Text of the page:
I’ve been looking for a solution to stream high definition files to my TV for
a while, and it looks like NetGear listened. Yesterday, they announced at
the CES the
EVA8000, which automatically discovers all your media files (they support
all kinds of formats) on your Mac or PC, including HTDV content (the device has an HDMI connector).
Of course, it will definitely be worth waiting for the iTV announcement
before making a final decision (which might not happen at Mac World, based on
the latest rumors), but streamer devices are fairly common these days, so the
the make-or-break feature will be support for high definition TV. Let’s
hope Apple delivers on that one.
Speaking of Apple, it’s not exactly been a glorious past month:
- First, the backdating option scandal that is looming over the company
(Jobs seems to be fairly safe from it, but it doesn’t mean other Apple
executives won’t be impacted).
- Then the iTV, which Apple pre-announced six months ago, in a dramatic
break from their previous tradition (Apple never pre-announces anything,
they prefer to make big splashes at MacWorld). Some analysts called
this pre-announcement a "pre-emptive strike", others identified it as Apple
running scared that they might not come up with the iTV on time, a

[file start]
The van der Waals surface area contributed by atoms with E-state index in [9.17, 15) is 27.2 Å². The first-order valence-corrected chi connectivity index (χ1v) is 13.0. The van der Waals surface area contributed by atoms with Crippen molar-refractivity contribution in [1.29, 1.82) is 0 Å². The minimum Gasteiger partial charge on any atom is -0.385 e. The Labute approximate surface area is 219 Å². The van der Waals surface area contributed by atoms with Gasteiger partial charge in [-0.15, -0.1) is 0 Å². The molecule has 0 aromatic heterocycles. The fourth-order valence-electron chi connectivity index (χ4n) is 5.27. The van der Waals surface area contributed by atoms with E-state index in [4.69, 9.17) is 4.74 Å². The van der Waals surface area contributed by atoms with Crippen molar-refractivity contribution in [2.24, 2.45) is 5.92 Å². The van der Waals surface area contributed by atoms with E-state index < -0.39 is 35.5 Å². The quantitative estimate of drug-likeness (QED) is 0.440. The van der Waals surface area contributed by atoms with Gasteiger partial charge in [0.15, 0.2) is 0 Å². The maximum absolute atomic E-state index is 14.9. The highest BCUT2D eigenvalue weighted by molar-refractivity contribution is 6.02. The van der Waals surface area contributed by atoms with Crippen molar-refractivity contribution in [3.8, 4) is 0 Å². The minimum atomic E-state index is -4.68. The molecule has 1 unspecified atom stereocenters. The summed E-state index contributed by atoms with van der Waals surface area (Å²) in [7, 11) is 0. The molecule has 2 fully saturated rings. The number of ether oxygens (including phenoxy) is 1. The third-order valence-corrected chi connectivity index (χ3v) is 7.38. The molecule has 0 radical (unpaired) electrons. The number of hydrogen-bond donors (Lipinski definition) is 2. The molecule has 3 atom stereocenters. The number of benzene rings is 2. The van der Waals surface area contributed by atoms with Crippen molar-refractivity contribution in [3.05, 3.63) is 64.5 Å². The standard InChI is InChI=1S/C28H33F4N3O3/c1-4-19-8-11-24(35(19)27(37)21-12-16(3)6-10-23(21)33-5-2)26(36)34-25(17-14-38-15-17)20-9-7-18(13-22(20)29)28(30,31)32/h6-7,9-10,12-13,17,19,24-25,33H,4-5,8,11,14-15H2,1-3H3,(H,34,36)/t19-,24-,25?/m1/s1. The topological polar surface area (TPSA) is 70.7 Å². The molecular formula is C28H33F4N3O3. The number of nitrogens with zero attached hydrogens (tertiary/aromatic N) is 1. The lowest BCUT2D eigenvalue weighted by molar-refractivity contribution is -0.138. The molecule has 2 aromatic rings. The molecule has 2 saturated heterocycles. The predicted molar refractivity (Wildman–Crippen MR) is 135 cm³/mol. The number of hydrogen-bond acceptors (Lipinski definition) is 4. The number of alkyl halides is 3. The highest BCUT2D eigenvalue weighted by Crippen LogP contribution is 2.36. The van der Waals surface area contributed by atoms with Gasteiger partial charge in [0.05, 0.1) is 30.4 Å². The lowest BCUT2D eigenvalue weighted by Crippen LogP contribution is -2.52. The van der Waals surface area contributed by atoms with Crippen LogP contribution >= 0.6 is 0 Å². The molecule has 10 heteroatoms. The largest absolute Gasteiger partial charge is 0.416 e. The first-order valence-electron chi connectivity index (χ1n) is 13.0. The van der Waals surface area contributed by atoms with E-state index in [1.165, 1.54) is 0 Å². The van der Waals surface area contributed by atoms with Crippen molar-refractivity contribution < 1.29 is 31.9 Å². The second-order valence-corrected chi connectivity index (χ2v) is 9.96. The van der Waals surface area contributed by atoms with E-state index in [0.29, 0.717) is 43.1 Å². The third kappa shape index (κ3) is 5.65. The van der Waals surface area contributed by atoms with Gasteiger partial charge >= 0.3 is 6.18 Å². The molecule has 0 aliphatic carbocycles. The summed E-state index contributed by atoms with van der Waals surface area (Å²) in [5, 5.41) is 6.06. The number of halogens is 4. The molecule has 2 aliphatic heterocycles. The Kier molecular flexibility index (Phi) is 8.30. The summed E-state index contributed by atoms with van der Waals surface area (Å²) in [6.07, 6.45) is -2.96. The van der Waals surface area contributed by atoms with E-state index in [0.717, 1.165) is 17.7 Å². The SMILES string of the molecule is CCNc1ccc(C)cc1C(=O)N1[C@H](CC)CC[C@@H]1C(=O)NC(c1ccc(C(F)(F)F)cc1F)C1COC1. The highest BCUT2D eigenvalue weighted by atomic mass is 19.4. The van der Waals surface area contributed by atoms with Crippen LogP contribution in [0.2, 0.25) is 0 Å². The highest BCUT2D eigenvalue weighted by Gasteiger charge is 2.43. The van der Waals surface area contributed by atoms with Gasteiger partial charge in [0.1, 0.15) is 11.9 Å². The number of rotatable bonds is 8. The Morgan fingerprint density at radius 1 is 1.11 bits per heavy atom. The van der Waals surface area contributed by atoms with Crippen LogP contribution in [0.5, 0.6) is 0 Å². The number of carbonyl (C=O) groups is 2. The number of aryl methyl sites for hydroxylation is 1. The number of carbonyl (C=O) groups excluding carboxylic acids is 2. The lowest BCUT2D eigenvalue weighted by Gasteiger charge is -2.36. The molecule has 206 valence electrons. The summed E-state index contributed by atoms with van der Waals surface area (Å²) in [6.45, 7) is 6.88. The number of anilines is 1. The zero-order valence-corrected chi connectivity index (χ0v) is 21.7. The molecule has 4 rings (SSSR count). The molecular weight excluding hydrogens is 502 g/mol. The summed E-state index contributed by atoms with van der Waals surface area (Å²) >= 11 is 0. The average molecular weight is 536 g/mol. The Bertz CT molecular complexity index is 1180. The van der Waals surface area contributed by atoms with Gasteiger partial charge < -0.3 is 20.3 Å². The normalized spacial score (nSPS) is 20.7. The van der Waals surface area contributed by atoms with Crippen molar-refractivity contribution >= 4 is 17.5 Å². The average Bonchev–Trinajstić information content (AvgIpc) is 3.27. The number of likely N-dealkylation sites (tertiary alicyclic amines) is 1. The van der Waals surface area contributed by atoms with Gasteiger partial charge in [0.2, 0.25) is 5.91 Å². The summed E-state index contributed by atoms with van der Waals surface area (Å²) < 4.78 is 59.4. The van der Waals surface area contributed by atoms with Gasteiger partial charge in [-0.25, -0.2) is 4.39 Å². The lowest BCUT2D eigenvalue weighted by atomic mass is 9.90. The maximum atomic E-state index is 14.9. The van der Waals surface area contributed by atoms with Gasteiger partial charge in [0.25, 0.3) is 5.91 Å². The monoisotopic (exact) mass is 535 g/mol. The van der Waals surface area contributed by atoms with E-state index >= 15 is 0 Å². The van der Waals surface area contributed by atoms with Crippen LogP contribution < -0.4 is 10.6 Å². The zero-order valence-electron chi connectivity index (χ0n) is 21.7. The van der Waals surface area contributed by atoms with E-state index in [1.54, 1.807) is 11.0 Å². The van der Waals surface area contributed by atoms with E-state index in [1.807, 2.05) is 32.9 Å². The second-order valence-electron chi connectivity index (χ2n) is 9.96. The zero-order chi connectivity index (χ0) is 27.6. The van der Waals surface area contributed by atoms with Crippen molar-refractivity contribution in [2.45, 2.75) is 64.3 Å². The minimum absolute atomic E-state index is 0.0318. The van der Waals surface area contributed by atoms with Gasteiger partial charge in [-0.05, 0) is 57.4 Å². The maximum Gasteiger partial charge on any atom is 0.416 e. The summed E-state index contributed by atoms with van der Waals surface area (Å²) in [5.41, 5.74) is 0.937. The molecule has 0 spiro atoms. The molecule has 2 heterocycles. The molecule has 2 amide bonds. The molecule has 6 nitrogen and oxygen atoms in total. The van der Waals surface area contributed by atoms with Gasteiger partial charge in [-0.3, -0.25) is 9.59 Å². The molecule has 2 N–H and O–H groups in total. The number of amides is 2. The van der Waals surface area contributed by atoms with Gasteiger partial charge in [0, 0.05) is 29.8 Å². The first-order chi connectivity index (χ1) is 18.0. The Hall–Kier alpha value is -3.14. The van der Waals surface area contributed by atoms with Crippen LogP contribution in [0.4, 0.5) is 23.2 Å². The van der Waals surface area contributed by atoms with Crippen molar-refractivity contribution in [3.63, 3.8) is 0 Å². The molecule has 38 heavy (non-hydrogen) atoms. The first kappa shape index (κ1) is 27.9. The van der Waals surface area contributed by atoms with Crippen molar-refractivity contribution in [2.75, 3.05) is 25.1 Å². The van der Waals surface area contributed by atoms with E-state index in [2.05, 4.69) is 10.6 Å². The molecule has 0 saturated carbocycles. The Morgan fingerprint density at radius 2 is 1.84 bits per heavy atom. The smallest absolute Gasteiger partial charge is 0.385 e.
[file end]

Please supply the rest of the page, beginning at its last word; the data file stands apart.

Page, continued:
hypothesis which definitely rings more and more true now, since you can bet
that NetGear won’t be the only one announcing a streaming device at the CES.
- And finally, LinkSys announcing an iPhone family brand a month ago,
thereby taking away the alleged name for Apple’s rumored phone. To be
honest, this speculation looks a bit silly to me: if Apple has been
working on a phone, it’s been for at least a year, and you can be sure they
already knew back then that this name was already taken. Anyway, it’s
funny to see everyone, fans and non-fans alike, getting all excited over the
Speaking of Apple’s phone, assuming it’s real, will it be successful?
On one hand, the inexplicable success of the RAZR is unequivocally proving
that phone users are much more interested in the form factor than the UI.
For having worked to make
Gmail for Mobile work reasonably well on the RAZR for a while, I can tell
you this is no picnic, and Motorola had to cut a lot of corners in order to make
the RAZR look so good. Everything in this phone is crippled:
memory, CPU, screen size and density, etc… And it’s even worse in the
Still, the RAZR has been one the best-selling phones these past years, so
it’s safe to assume that as long as the Apple phone looks cool, it will sell,
regardless of how good the phone really is. Which doesn’t mean that you can get away
with anything when you make a phone. If Apple wants to be able to sell to
the mainstream public (not only Mac users, which only represent less than 5% of
computer users in America), they will have to make it possible to synchronize
their phone with Outlook and all other kinds of Windows-specific software.
I wonder how Steve Jobs feels about that…